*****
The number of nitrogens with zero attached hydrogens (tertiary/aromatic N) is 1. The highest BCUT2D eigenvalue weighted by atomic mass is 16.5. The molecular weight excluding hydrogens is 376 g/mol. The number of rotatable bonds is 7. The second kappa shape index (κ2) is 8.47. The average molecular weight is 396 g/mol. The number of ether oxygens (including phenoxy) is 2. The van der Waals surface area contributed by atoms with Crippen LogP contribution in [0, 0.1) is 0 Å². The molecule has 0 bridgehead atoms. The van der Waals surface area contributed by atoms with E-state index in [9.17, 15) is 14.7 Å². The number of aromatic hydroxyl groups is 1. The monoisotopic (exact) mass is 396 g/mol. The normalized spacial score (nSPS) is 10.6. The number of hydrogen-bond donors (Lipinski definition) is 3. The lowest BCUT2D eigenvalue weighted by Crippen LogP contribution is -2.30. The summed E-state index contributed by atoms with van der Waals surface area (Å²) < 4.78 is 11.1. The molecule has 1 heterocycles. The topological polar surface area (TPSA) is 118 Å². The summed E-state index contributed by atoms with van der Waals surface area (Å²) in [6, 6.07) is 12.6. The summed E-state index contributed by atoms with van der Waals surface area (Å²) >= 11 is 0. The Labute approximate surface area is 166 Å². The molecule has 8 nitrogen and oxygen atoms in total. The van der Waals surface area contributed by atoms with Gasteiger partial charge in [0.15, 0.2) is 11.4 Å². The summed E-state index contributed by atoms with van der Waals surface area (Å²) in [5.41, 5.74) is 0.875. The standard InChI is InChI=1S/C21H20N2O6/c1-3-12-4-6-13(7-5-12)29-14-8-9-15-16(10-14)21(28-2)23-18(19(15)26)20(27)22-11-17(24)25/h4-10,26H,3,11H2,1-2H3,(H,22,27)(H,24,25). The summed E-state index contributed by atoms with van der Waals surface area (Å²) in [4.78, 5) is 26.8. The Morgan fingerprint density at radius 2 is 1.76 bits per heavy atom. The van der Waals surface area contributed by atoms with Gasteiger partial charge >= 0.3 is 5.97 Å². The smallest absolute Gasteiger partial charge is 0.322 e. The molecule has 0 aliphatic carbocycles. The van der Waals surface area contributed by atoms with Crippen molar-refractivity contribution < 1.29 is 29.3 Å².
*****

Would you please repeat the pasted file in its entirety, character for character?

The number of nitrogens with zero attached hydrogens (tertiary/aromatic N) is 1. The highest BCUT2D eigenvalue weighted by atomic mass is 16.5. The molecular weight excluding hydrogens is 376 g/mol. The number of rotatable bonds is 7. The second kappa shape index (κ2) is 8.47. The average molecular weight is 396 g/mol. The number of ether oxygens (including phenoxy) is 2. The van der Waals surface area contributed by atoms with Crippen LogP contribution in [0, 0.1) is 0 Å². The molecule has 0 bridgehead atoms. The van der Waals surface area contributed by atoms with E-state index in [9.17, 15) is 14.7 Å². The number of aromatic hydroxyl groups is 1. The monoisotopic (exact) mass is 396 g/mol. The normalized spacial score (nSPS) is 10.6. The number of hydrogen-bond donors (Lipinski definition) is 3. The lowest BCUT2D eigenvalue weighted by Crippen LogP contribution is -2.30. The summed E-state index contributed by atoms with van der Waals surface area (Å²) < 4.78 is 11.1. The molecule has 1 heterocycles. The topological polar surface area (TPSA) is 118 Å². The summed E-state index contributed by atoms with van der Waals surface area (Å²) in [6, 6.07) is 12.6. The summed E-state index contributed by atoms with van der Waals surface area (Å²) >= 11 is 0. The Labute approximate surface area is 166 Å². The molecule has 8 nitrogen and oxygen atoms in total. The van der Waals surface area contributed by atoms with Gasteiger partial charge in [0.15, 0.2) is 11.4 Å². The summed E-state index contributed by atoms with van der Waals surface area (Å²) in [5.41, 5.74) is 0.875. The standard InChI is InChI=1S/C21H20N2O6/c1-3-12-4-6-13(7-5-12)29-14-8-9-15-16(10-14)21(28-2)23-18(19(15)26)20(27)22-11-17(24)25/h4-10,26H,3,11H2,1-2H3,(H,22,27)(H,24,25). The summed E-state index contributed by atoms with van der Waals surface area (Å²) in [4.78, 5) is 26.8. The Morgan fingerprint density at radius 2 is 1.76 bits per heavy atom. The van der Waals surface area contributed by atoms with Gasteiger partial charge >= 0.3 is 5.97 Å². The smallest absolute Gasteiger partial charge is 0.322 e. The molecule has 0 aliphatic carbocycles. The van der Waals surface area contributed by atoms with Crippen molar-refractivity contribution < 1.29 is 29.3 Å².